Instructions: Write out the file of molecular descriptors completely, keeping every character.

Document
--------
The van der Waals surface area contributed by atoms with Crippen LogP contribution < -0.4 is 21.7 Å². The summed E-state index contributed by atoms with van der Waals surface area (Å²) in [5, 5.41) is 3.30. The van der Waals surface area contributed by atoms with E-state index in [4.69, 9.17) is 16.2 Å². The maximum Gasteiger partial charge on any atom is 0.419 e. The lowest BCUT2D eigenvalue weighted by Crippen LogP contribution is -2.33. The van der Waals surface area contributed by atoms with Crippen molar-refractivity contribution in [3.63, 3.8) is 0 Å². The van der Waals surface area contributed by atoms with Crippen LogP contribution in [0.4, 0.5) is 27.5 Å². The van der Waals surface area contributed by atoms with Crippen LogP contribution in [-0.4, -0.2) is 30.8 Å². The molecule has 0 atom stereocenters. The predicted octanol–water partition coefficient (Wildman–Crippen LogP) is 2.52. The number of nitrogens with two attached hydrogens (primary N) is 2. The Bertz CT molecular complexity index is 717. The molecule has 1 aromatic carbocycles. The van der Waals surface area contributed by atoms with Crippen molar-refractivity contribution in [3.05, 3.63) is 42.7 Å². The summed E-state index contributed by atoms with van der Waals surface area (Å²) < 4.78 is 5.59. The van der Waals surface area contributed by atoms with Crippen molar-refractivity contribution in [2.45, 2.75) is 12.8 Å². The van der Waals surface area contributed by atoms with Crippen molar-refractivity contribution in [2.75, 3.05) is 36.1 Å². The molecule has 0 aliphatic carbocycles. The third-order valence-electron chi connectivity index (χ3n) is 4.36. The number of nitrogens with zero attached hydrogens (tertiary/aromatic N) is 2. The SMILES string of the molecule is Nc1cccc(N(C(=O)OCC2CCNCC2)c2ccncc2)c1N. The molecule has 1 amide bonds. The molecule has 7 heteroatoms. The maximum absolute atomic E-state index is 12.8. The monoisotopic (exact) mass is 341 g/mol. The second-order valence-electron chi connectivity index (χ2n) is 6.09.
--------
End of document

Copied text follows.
The van der Waals surface area contributed by atoms with Crippen LogP contribution < -0.4 is 21.7 Å². The summed E-state index contributed by atoms with van der Waals surface area (Å²) in [5, 5.41) is 3.30. The van der Waals surface area contributed by atoms with E-state index in [4.69, 9.17) is 16.2 Å². The maximum Gasteiger partial charge on any atom is 0.419 e. The lowest BCUT2D eigenvalue weighted by Crippen LogP contribution is -2.33. The van der Waals surface area contributed by atoms with Crippen molar-refractivity contribution in [3.63, 3.8) is 0 Å². The van der Waals surface area contributed by atoms with Crippen LogP contribution in [0.4, 0.5) is 27.5 Å². The van der Waals surface area contributed by atoms with Crippen LogP contribution in [-0.4, -0.2) is 30.8 Å². The molecule has 0 atom stereocenters. The predicted octanol–water partition coefficient (Wildman–Crippen LogP) is 2.52. The number of nitrogens with two attached hydrogens (primary N) is 2. The Bertz CT molecular complexity index is 717. The molecule has 1 aromatic carbocycles. The van der Waals surface area contributed by atoms with Crippen molar-refractivity contribution in [3.05, 3.63) is 42.7 Å². The summed E-state index contributed by atoms with van der Waals surface area (Å²) < 4.78 is 5.59. The van der Waals surface area contributed by atoms with Crippen molar-refractivity contribution in [2.45, 2.75) is 12.8 Å². The van der Waals surface area contributed by atoms with Crippen molar-refractivity contribution in [2.75, 3.05) is 36.1 Å². The molecule has 0 aliphatic carbocycles. The third-order valence-electron chi connectivity index (χ3n) is 4.36. The number of nitrogens with zero attached hydrogens (tertiary/aromatic N) is 2. The SMILES string of the molecule is Nc1cccc(N(C(=O)OCC2CCNCC2)c2ccncc2)c1N. The molecule has 1 amide bonds. The molecule has 7 heteroatoms. The maximum absolute atomic E-state index is 12.8. The monoisotopic (exact) mass is 341 g/mol. The second-order valence-electron chi connectivity index (χ2n) is 6.09.